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Major Changes From January 2023 That Will Impact The Common Man

Team Creatie

The New Year is upon us and brings with it a sense of renewal and redemption. After all, it is an opportunity to let bygones be bygones and focus on the new and positive things waiting for us in the future.

New resolutions adorn our lives and bring hope for a better future. Even if some things did not go according to plan, that’s okay. We can always make improvements and important changes in the New Year.

This spirit of growth is something that kicks in not only on an individual level but also on a societal one.

After all, India is still a young country and is home to more than 1.4 million people. We still need to introduce various social, economic, and political reforms to become a more inclusive and tolerant society.

But that journey of a thousand miles has to begin with a single step. In other words, we cannot push aside small-scale changes that can improve/help citizens in pursuit of larger and more “noble” goals like ending hunger and eradicating poverty.

That is why, today, we decided to talk about some major changes that will take effect in January 2023. After all, one should stay informed and up-to-date in today’s world. Hence, in this blog post, we have put the spotlight specifically on those mandates that will affect the common man as opposed to the already rich and elite.

Now, without further ado, let’s jump right into the discussion, shall we?

Seven Major Changes That Will Affect Regular People In India

#1. Bank Locker Rules

If you already have a bank locker or are planning to get one, then this amendment is for you. Back in 2021, the RBI announced revised guidelines regarding locker agreements in the wake of a Supreme Court directive issued in February 2021.

The RBI circular stated that banks could not include any unfair terms or conditions in the locker agreements and that they should not be more onerous than needed.

Though these mandates kicked in back in 2022, banks still had time till January 1, 2023, to finalise these terms and conditions and sign a renewed locker agreement with their clients.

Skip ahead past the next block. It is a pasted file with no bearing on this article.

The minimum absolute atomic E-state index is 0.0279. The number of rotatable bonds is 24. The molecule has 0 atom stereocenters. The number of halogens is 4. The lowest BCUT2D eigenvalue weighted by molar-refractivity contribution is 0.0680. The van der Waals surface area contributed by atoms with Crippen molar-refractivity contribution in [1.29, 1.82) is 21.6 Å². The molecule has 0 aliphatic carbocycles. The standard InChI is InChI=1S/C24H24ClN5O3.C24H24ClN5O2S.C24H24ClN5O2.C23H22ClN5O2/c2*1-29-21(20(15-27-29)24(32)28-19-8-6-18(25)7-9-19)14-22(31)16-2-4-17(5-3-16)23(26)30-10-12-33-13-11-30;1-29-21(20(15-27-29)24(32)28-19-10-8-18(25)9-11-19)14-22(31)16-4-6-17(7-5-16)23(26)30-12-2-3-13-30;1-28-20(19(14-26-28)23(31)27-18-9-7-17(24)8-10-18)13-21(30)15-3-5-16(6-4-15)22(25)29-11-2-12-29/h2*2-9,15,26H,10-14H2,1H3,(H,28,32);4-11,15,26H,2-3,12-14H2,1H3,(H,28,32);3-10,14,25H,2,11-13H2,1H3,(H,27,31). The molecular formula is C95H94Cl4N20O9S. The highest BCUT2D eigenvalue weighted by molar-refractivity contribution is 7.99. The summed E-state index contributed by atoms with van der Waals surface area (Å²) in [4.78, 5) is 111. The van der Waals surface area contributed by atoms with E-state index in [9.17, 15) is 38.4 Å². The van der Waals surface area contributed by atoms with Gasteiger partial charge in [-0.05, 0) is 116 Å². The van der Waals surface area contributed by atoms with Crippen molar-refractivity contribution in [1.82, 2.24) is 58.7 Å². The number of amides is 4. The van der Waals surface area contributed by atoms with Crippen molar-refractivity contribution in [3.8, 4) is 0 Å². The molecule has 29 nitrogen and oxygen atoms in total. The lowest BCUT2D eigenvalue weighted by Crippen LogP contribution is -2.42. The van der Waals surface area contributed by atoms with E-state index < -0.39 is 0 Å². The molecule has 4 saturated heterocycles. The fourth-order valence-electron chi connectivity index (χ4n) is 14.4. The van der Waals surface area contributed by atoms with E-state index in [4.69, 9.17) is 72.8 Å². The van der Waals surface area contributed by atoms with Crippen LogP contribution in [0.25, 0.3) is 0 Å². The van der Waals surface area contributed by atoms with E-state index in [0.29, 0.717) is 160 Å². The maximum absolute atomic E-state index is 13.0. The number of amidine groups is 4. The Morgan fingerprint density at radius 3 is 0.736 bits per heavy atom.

Moreover, the agreement should be on stamp paper. While both parties sign on a duplicate copy that is then given to the customers, the original document will remain with the bank. The agreements must follow the model drafted by the Indian Bank Association (IBA).

#2. High-Security Number Plates

We concur that finding a colourful or fancy number plate with a unique number can be the highlight of even the most mundane road trips. However, due to certain amendments made in 2019, the odds of this happening have drastically reduced.

To make ourselves clear, despite the quashing aesthetics, it is not necessarily a bad thing that people now need to get High-Security Registration Plates (HSRPs) for their cars. These consist of a hot-stamped chromium-based Ashok Chakra hologram on the top left corner and a 10-digit Permanent Identification Number (PIN) below the former. There are a host of other features, too, that makes HSRPs a more secure alternative than conventional number plates.

In the New Year, all automobiles – whether two-wheelers or four-wheelers – will need to be affixed with high-security number plates, by orders of the government. You may end up having to pay a penalty of between Rs. 5,000 and Rs. 10,000 in case you don’t follow suit.

At first glance, you might find it odd that HSRPs are being mandated across the country, but there’s a good reason for that. You see, these tamper-free number plates are much safer than the previous ones that have been used for decades.

Firstly, these HSRPs come with a non-removable and non-reusable snap-on lock that cannot even be replaced, which means it can help curb the rising rates of vehicular theft. Plus, when you do get this specialised number plate, important information (like engine and chassis numbers) gets stored on a database that is then used by authorities to track down your automobile.

You can easily apply for a high-security number plate online. Expect it to cost about Rs. 400 for two-wheelers and up to Rs. 1,100 for four-wheelers. You will also have to pay Rs. 100 to get a colour-coded sticker that indicates if the engine is fueled by petrol, diesel, or CNG.

#3. Mandatory KYC To Purchase Insurance

Previously, you could buy non-life or general insurance policies such as health, auto, or travel policies. It was up to the client whether they wanted to provide Know Your Customer (KYC) documents when signing up for a new policy.